• Stress relief and management is available not only through exercise and diet, but also through the counseling services the university provides and University Ministry's spiritual support and fellowship. Those offices will be part of the new Wellness Center and so highly visible to students. Counseling services includes prevention around substance abuse prevention, which can be a pitfall for students, Van Eerden noted. "If you can successfully deal with stresses while a student by developing healthy habits, it will serve you well through life," Van Eerden said.
  • Injury prevention is something some young people do not think of … until they are injured. The Wellness Center's safe recreational activities and classes can help promote more awareness.

In addition, regular campus health services provide student-patients with consultation and treatment on an individual basis. The Health Services office will also be in the Wellness Center.

Saint Leo also runs campus-wide education programs through its Green Dot initiative, which helps students become a part of maintaining a safe campus environment for everyone.

The College of Health Professions

Van Eerden is also hoping the presence of students enrolling in the new College of Health Professions programs offered on campus will have a positive, if subtle, influence.

Students, female and male, are being accepted into the university to begin as pre-nursing students in the fall, and those who meet requirements after four semesters will be admitted to the upper-level Bachelor of Science in Nursing program at University Campus. The College of Health Professions also offers a Bachelor of Science degree in health education and health promotion on University Campus, for health-minded individuals who would enjoy filling an educational role at a public health agency, a business, or a non-profit agency.

Van Eerden said she hopes the presence of these students and their natural inclination toward health will bring about a positive influence on peers. Their degree programs, in fact, will teach them how to support the health of the communities in which they live, she noted.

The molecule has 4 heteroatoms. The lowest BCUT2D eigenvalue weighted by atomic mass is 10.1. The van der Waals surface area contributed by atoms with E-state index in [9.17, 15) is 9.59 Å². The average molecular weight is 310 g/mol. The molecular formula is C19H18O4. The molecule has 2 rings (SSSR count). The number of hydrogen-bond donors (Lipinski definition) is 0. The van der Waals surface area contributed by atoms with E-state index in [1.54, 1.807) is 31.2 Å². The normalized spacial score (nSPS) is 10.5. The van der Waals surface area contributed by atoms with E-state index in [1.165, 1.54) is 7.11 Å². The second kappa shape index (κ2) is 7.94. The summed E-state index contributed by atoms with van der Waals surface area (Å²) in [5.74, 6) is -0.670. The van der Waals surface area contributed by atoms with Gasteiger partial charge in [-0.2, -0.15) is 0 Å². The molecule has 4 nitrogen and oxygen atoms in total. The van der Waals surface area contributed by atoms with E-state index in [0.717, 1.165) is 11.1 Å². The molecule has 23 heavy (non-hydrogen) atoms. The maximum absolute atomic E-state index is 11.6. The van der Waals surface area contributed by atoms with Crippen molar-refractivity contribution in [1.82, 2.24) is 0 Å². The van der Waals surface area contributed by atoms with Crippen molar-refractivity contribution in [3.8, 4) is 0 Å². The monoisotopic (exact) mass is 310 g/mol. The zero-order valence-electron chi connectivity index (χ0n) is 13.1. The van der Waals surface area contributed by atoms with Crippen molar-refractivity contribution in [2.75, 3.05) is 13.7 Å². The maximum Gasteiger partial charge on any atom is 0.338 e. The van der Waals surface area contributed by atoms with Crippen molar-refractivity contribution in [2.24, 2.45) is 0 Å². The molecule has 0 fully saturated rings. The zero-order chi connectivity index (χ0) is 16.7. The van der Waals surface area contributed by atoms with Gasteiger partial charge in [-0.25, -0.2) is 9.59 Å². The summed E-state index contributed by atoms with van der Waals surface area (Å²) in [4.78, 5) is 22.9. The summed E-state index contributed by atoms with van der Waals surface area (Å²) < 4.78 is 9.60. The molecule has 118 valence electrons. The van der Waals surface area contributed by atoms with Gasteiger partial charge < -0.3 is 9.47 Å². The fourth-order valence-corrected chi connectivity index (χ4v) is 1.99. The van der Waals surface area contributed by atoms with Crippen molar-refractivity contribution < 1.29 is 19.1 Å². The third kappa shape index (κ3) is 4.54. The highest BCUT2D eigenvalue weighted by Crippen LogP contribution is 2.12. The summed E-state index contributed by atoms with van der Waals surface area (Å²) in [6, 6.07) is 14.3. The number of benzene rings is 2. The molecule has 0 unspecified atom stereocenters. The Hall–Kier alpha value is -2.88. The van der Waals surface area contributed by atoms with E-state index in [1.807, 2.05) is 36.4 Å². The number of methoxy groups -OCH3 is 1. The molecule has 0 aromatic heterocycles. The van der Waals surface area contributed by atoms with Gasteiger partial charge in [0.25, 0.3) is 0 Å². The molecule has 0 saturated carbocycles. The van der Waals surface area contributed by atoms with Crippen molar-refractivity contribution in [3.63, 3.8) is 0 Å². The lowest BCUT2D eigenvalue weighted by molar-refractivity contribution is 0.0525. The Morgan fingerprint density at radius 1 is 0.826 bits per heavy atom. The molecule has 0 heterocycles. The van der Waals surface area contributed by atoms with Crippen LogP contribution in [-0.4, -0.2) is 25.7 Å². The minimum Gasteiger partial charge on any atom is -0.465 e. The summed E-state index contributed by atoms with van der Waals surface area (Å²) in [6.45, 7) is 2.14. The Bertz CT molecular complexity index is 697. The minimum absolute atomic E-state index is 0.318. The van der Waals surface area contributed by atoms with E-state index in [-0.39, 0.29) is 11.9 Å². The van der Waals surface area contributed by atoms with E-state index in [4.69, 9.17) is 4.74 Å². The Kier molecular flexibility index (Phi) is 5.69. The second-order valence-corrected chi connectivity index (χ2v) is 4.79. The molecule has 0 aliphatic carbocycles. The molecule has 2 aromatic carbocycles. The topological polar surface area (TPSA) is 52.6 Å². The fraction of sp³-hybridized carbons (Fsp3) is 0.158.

All the degree programs from the College of Health Professions align with the "Culture of Health" philosophy advanced in the United States by the influential Robert Wood Johnson Foundation, a healthcare philanthropy. The Culture of Health emphasizes that professionals should consider the health of people holistically, not solely in terms of an ailment that prompted them to seek care, and that professionals should also be concerned with the health of the family and the community and the factors that influence the people within those spheres. Additionally, it stresses that clinicians prioritize their own health, the well-being of co-workers and their workplace. The ultimate goal is to assure that everyone is able to achieve the healthiest life possible, so it includes long-range thinking as well. Van Eerden is convinced that the Saint Leo University emphasis on health and the impact of health-minded students in the College of Health Professions should support "a vibrant, health affirming environment for all University Campus students."